Big Year for Self-Driving Cars
This year will see the first commercial self-driving taxi services – even if these services are extremely limited at first in terms of scope and location. Eventually, this will open up a new category of public transport, a business that is projected to be worth $285bn within ten years.
Alphabet/Google’s subsidiary Waymo has been testing the technology in Phoenix Arizona for some time (albeit with humans in the driving seat), but says it will roll out its Early Rider Programme in several US cities in 2019.
General Motors (GM) is planning a commercial service in San Francisco via its Cruise Automation subsidiary and plans to go into production with cars that have no pedals or steering wheels this year (left).
Uber remains interested in a commercial service, despite a fatal crash involving one of its vehicles in 2018. Meanwhile, Volkswagen has partnered with Intel’s Mobileye and is planning a commercial service in Israel this year.
Self-driving cars won’t be a reality for most of us for several years, while consumer surveys continue to show deep distrust of cars with a mind of their own. But in the long term, these technologies are likely to have a considerable impact not just on transportation, but also on media. Audio currently has a stranglehold in cars, but with eyes no longer needing to be fixed on the road, screen-based activities like TV, films, emails, and social media are likely to gain ground.
Start-ups to watch
Despite, or perhaps because of, tough times there is no shortage of start-ups looking to capitalise on new tech and audience trends. Here are five of the best:
Kinzen is a new subscription-based news app that is built on user curation and recommendation. Tapping into the idea that people want to spend time with more meaningful media, it aims to create daily routines that are time-limited, personalised, and mind-broadening. Given the number of free aggregators, Kinzen, which launches in early 2019, may have its work cut out persuading enough people to pay, but the founding team has a good track record. Áine Kerr, Mark Little, and Paul Watson first worked together at Storyful.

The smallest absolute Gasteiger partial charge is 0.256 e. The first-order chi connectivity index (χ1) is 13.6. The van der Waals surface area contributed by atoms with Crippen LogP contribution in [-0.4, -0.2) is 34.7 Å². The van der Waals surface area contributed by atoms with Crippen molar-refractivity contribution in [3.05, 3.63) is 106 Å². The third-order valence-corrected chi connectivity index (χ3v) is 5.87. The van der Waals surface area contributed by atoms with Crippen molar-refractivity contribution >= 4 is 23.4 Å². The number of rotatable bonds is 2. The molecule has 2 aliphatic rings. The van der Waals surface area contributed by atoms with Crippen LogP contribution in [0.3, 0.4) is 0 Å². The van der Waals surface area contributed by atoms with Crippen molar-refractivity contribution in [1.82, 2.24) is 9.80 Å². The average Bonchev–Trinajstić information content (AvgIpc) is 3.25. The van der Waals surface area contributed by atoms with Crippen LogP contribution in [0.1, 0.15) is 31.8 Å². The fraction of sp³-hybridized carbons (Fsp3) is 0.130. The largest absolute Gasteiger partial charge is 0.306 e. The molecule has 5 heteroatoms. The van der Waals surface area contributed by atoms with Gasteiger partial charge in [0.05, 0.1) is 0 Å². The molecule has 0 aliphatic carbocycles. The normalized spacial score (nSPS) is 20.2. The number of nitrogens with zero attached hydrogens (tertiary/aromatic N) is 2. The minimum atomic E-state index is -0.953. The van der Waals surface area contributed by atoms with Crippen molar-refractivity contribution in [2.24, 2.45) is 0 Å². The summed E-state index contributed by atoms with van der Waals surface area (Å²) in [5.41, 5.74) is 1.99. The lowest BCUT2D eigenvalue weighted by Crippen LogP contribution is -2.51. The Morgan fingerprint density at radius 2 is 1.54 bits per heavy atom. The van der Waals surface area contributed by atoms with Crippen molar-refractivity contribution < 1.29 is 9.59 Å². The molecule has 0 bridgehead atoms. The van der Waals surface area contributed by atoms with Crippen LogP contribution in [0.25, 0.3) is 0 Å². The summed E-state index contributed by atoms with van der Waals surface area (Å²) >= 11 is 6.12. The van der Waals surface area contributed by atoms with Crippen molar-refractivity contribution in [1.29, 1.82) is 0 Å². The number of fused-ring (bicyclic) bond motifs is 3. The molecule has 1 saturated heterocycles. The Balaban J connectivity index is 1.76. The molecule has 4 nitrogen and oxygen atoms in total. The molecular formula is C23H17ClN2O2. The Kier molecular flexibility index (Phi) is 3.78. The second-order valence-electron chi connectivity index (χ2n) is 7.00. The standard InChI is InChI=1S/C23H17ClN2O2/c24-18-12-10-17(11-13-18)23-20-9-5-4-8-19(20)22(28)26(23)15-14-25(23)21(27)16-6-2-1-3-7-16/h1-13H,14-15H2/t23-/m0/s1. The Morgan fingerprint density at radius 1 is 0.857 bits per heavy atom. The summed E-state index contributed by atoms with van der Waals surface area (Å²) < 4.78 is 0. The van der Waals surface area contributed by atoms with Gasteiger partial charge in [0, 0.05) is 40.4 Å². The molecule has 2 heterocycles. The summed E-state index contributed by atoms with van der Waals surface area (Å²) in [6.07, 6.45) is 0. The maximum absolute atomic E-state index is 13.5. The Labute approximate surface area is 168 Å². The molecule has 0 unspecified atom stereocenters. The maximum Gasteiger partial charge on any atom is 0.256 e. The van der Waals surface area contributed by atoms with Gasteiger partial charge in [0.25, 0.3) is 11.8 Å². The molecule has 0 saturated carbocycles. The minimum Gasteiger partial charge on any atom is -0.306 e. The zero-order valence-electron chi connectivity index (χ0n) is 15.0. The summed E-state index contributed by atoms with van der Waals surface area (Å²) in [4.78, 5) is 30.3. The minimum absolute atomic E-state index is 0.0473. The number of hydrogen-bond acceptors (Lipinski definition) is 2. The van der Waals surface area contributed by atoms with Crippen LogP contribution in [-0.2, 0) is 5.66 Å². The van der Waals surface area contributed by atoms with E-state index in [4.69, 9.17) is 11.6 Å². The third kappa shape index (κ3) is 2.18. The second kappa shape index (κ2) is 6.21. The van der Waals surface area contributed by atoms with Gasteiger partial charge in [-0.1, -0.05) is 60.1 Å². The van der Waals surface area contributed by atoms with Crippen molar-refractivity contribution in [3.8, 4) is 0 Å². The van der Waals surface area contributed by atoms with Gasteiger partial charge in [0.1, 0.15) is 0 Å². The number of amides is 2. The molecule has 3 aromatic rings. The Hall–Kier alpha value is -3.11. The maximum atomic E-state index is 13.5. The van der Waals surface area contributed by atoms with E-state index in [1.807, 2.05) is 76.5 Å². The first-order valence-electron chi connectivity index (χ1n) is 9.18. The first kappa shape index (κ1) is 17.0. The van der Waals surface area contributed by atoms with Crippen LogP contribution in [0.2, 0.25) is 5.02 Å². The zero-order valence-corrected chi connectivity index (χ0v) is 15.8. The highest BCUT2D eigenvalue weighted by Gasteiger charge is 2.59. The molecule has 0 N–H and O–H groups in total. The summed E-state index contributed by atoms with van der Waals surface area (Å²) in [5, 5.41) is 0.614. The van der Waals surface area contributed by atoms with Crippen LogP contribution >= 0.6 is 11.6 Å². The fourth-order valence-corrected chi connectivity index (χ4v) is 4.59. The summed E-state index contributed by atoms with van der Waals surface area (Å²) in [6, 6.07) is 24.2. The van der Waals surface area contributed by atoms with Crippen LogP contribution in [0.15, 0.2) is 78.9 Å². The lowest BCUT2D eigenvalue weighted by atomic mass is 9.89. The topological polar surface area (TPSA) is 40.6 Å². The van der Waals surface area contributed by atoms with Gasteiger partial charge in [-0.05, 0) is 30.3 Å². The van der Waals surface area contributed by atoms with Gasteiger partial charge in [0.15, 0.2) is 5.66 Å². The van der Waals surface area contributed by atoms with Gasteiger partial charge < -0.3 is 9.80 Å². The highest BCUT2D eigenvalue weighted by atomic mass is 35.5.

Curio is a paid for app that curates high-quality audio content from the Guardian, FT, The Economist, and the Washington Post amongst others. Selected stories are professionally read. There are no ads, but an annual subscription will set you back $59 a year.
High-quality audio from Curio. Easy payment for premium content from Agate
Agate is a digital wallet that allows you to pay for premium articles as you go. Publishers like Popbitch (see figure above) and the New European can set their own pricing at a story level or for a period of time. Consumers can top up when they run out cash. These schemes aim to make it easier to consume premium content from multiple brands without hitting paywalls; the problem will be getting a critical mass of publishers to take part.
Vigilant won the 2018 Start-ups for News contest at the General Editors Network (GEN) conference. It brings together thousands of US public records databases in real time, making it easier for journalists to find stories. It is also starting to form the basis of new automated products like news alerts based on that data.
Spaceship Media focuses on creating a dialogue across political divides and generating original journalism from the process. Its latest high-profile project was running a Facebook group that brought together 400 women with very different political views ahead of the US mid-term elections. The model is to work with that community, and produce original stories that come out of the conversation for partner news organisations. These ideas are gaining traction around the world – see also My Country Talks, originally an initiative by Die Zeit to get communities to listen to those with opposing views, now expanding as an international platform for political dialogue.
This will be a critical year for both publishers and platforms in terms of rebuilding trust and credibility after years of self-inflicted wounds around quality, privacy, and user experience. A number of fundamentals are beginning to shift, and these will be much clearer by the end of 2019.